WMOF reveals some heartwarming stories

WMOF reveals some heartwarming stories

At the end of last week’s article I wrote about the beginnings of papal visit reviews. It was mixed, with some positive commentary at times.

One of the most positive was an engaging interview with the Richardson family on the Ray D’Arcy  Show (RTÉ Radio 1) on Tuesday of last week.  Mary and Damien, the parents, with their 10 children, had spoken to the Pope on the stage at the Festival of Families in Croke Park. Both had a history of drug abuse but had managed to break free of addiction.

Damien credited the Cenacolo movement, which he came across in Medjugorge but engaged with in Knock. Mary got ‘clean’ with the help of the HSE, motivated at a particular point when she was bringing her first child to school. As Ray D’Arcy said, their story gave hope to others, and what a well told story it was.

They had taken part in an early launch event for the World Meeting of Families and were gobsmacked to be asked to meet the Holy Father at Croke Park. They were “blown away” by Pope Francis, Damien describing him as having an aura, “a holy man…a peaceful man”.  D’Arcy was very positive and interested, but declared himself an atheist and critical of the Catholic Church. Predictably he brought up the child abuse issue. Damien said it was “the most abominable thing to do to a child”, and also felt the injustice of good priests getting abuse just for being priests.

That item had me curious about the Cenacolo movement, and as if in answer last Sunday EWTN aired an inspiring documentary   – From the Darkness to the Light (repeated this Saturday) in which Fr Aidan Crowley  outlined how the movement came to Knock, inspired by the work of a Sr Elvira that he had met in Medjugorge. The approach is to tackle the underlying problems behind drug addiction through prayer and work in particular.

In the testimonies of the residents  Jason spoke of his days of booze, drugs and violence, but at Cenacolo he had learned self-discipline and love of truth. Frank told of how the community relied on providence to supply material needs.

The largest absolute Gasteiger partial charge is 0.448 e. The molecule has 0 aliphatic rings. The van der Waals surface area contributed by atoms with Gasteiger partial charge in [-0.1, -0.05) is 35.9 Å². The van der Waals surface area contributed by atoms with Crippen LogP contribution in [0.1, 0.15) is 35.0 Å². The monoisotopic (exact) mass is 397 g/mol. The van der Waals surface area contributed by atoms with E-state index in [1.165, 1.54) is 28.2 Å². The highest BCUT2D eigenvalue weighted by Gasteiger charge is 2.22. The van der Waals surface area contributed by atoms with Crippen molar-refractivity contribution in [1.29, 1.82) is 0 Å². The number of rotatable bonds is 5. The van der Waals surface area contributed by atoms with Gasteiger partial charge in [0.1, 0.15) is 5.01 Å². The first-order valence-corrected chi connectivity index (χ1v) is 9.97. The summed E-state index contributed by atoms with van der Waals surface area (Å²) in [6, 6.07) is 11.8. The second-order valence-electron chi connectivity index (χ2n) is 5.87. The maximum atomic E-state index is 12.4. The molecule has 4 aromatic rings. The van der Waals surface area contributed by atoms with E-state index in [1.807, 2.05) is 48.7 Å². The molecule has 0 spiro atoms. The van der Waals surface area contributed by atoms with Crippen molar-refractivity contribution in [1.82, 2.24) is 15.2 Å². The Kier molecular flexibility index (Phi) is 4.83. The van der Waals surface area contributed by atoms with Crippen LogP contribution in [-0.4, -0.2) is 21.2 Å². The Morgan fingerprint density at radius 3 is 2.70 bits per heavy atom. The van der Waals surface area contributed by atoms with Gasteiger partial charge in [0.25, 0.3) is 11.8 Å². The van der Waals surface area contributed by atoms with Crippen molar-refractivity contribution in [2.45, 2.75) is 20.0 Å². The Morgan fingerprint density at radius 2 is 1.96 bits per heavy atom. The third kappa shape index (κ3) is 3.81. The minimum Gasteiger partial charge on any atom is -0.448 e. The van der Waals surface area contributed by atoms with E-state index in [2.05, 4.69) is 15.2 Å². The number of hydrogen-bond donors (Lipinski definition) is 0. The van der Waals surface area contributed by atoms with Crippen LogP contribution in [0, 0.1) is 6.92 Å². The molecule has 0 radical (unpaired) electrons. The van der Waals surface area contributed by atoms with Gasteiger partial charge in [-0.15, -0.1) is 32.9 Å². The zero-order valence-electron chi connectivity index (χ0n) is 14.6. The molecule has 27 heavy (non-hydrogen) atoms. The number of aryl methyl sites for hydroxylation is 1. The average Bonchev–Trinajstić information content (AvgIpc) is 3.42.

Jamie remembered how he had been like a Jekyll-and-Hyde figure in his family and apologised for the hurt he had caused. In a touching moment he said “I ache and long to make it up to them”. Amit said he was a poet and artist but early recognition went to his head, he dabbled in Satanism, but now he was on the road to recovery, experiencing a “constant daily struggle”. Frederico said the most beautiful thing was to see his mother smile when he met her after five months with Cenacolo.

The film was made in 2005, though the technical quality suggested a much earlier time. It felt rather home-made, though admittedly much of the slickly produced material out there hasn’t nearly much heart as this show. Still, an updated version would be good, as would consideration of the concerns raised about the approach, e.g. curbs on individual freedom and the apparent lack of professional medical and counselling staff, at least back then.


With child abuse getting such coverage during the papal visit I was disappointed that some of those highlighting concerns about it (and it surely needs to be spotlighted) had recently campaigned with enthusiasm for a different kind of child abuse, namely abortion. That issue surfaced on Thursday of last week on the Pat Kenny Show (Newstalk) when guest presenter Jonathan Healy interviewed Mark Murphy, one of the prominent pro-choice doctors from that campaign. All the old euphemistic clichés were rolled out, like calling abortion “health care” and “service”.

Healy suggested that some doctors would be “uncomfortable” with being involved, though I think for them it’s more a matter of morality than comfort. Why didn’t we hear from one of these doctors with conscientious objections? Whatever about individuals, Murphy was against giving any opt out to institutions. He favoured restriction zones outside hospitals, but Healy reminded him about freedom of expression.

He wanted “flexibility” on the three-day waiting period proposed, but Healy suggested that might save a woman from making a mistake she’d regret later.

He wanted the removal of criminal sanctions against those who would operate outside the abortion scheme proposed and warned against other “potential restrictions” (which would in fact save lives!).

Scary times ahead.


Pick the week
EWTN, Saturday, September 8, 9 pm

Program about a Catholic drug rehabilitation centre in Knock.

RTÉ1, Sunday, September 9, 5.10 pm  

Teenagers from the Holy Land, Muslims, Jews and Christians  visit Ireland in the hope that seeds of friendship and peace may be planted.

RTÉ1, Monday, September 10, 9.35 pm

Telling the stories of the one in 10 people that were named John Paul after the historical papal visit of Pope John Paul II to Ireland in 1979.